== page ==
Evolve Clinical Director Dr. Lauren Kerwin, Ph.D Conducts Staff-Wide Training on Diary Cards

Last month, Evolve Treatment Centers Clinical Director Dr. Lauren Kerwin, Ph.D, conducted a companywide training on diary cards. Diary cards are a tool used in Dialectical Behavior Therapy (DBT) to track specific treatment goals and measure clients’ progress towards these goals.

On a standard diary card, teens are asked to rate, on a scale of 0-10, the current intensity of their emotions such as sadness, anger, anxiety, and loneliness. Another part of the card asks teens about the coping skills they used that day to deal with unwanted emotions and urges, such as urges to self-harm or attempt suicide. There are dozens of DBT coping skills on the card, and teens circle the ones they practiced. Teens are also encouraged to write down a little bit about notable things that happened that day.

At residential treatment centers and partial hospitalization/intensive outpatient programs that incorporate DBT, such as at Evolve, adolescents are instructed to complete diary cards daily.

Benefits of Diary Cards

Dr. Kerwin often compares a diary card to a map.

“The start of a session is often chaotic. There are many issues and sub-issues the client might be struggling with, and a clinician is often not sure where to start. The diary card, I like to think, is the road map out of hell. Using the diary card, clinicians can establish major targets and variables for the client to focus on. Then, looking at the diary card offers a quick, efficient snapshot of the client’s progress that week.”

Interestingly enough, research shows that the simple act of self-monitoring negative behaviors actually reduces the same behaviors.

“When we are aware of the behaviors, and we start tracking them, studies show that they eventually decrease,”  Dr. Kerwin says.

Which is why the diary cards are so helpful for teens struggling with self-injurious, suicidal, or acting-out behaviors. Simply monitoring the frequency of maladaptive urges and actions can help an adolescent eventually eliminate them.

The Training

The goal of the training was to strengthen Evolve clinicians’ skills in diary-card instruction. Through a mix of lecture and role-play, Dr. Kerwin explained how to secure client buy-in – i.e. how to get adolescents motivated to fill out the diary cards on a regular basis. One important strategy for earning this commitment, Dr. Kerwin shared, was genuine empathy and care on the clinician’s part.

“Many of our clients are stuck in hell,” said Dr. Kerwin. “They need to know that you’re in hell with them. If they don’t feel that you fully understand their struggles – that you really, truly empathize with their pain – they’re not going to do anything you tell them, including filling out the diary card. You need to earn their trust first.”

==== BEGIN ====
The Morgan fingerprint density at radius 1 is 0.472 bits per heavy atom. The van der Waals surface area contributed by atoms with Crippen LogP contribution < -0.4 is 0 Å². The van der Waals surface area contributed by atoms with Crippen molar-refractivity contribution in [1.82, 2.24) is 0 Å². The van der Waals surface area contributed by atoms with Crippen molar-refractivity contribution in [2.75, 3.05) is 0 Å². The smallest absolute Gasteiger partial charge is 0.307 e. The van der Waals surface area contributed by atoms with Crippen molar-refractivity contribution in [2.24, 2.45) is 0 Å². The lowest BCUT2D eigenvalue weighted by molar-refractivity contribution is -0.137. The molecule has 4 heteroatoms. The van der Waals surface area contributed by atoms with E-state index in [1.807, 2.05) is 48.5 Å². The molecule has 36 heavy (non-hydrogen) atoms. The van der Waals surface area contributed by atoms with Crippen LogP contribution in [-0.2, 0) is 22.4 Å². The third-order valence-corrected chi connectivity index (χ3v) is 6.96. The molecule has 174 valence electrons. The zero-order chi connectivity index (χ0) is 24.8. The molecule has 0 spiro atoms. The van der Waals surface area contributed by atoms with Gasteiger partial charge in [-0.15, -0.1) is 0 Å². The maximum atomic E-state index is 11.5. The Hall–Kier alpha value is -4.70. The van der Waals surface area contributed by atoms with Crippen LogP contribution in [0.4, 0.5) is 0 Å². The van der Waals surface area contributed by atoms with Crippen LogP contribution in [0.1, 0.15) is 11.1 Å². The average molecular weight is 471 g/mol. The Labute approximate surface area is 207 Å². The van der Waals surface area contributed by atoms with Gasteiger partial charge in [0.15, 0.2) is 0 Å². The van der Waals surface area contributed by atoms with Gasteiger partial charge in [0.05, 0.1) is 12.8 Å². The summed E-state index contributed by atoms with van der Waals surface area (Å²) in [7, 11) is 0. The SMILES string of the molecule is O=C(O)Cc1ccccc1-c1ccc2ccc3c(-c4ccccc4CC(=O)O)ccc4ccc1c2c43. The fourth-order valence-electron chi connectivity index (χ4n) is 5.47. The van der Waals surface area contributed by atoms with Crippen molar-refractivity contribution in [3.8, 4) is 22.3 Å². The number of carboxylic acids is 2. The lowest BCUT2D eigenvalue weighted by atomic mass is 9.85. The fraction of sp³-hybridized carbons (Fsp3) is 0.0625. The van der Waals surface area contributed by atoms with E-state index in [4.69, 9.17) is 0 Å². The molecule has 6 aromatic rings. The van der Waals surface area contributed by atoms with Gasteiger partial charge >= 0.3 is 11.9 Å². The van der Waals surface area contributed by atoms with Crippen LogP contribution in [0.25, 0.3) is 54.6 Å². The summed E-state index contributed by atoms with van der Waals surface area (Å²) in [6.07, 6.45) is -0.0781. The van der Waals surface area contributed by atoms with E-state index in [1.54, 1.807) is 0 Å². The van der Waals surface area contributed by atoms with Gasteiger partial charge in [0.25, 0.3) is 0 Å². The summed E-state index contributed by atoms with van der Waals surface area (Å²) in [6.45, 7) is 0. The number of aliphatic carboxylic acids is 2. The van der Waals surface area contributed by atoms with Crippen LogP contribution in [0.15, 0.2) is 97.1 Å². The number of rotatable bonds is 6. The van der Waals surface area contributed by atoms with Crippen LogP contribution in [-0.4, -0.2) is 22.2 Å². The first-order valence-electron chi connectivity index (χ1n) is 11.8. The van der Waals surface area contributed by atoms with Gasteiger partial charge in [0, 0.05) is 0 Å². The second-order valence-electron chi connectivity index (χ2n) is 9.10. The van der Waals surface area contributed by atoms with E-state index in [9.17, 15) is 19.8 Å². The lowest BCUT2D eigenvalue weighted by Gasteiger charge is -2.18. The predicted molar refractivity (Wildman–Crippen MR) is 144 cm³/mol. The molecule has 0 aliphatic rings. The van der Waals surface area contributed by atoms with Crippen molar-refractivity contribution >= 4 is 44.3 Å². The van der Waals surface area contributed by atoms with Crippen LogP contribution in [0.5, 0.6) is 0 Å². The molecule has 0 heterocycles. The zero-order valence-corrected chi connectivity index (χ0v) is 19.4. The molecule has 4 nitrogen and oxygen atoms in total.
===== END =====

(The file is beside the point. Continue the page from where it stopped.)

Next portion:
Dr. Kerwin also discussed the technical side of diary card instruction. For example, she emphasized the importance of accurately choosing which target goals to list on clients’ diary cards.

“If you focus on the wrong variables, you end up with an inaccurate or incomplete assessment of the client’s progress,” she explained.

Diary Cards Help Answer the Question: Does Treatment Work?

In addition to their clinical utility, diary cards are valuable on a larger, broader scale for mental health treatment centers like Evolve.

“It’s been more and more apparent that we need to be able to understand, and accurately answer, the question of whether or not treatment works,” Dr. Kerwin says. “One way to do this is by using data and outcome measures that target this question.”

This is where diary cards come in.

By measuring the data from diary cards over time, clinicians, families, and the clients themselves can determine whether or not a particular treatment is working for the individual.

“If we’re collecting data that shows that what we’re doing is effective, that means we should continue treatment,” Dr. Kerwin says. “If not, we should readjust.”

In addition to diary cards, Evolve Treatment Centers administers several other assessments that measure the efficacy of its treatments. For example, clients are asked to fill out an emotion dysregulation assessment and a coping skills assessment at intake. Clients complete the same assessments at discharge.

“Strong, ethical treatment centers need to be constantly evaluating their treatment model,” Dr. Kerwin says. “That’s why there is a necessity for data. Statistically, data can predict outcomes. To be able to say with confidence that our treatment works, we need to have the data to back it up.”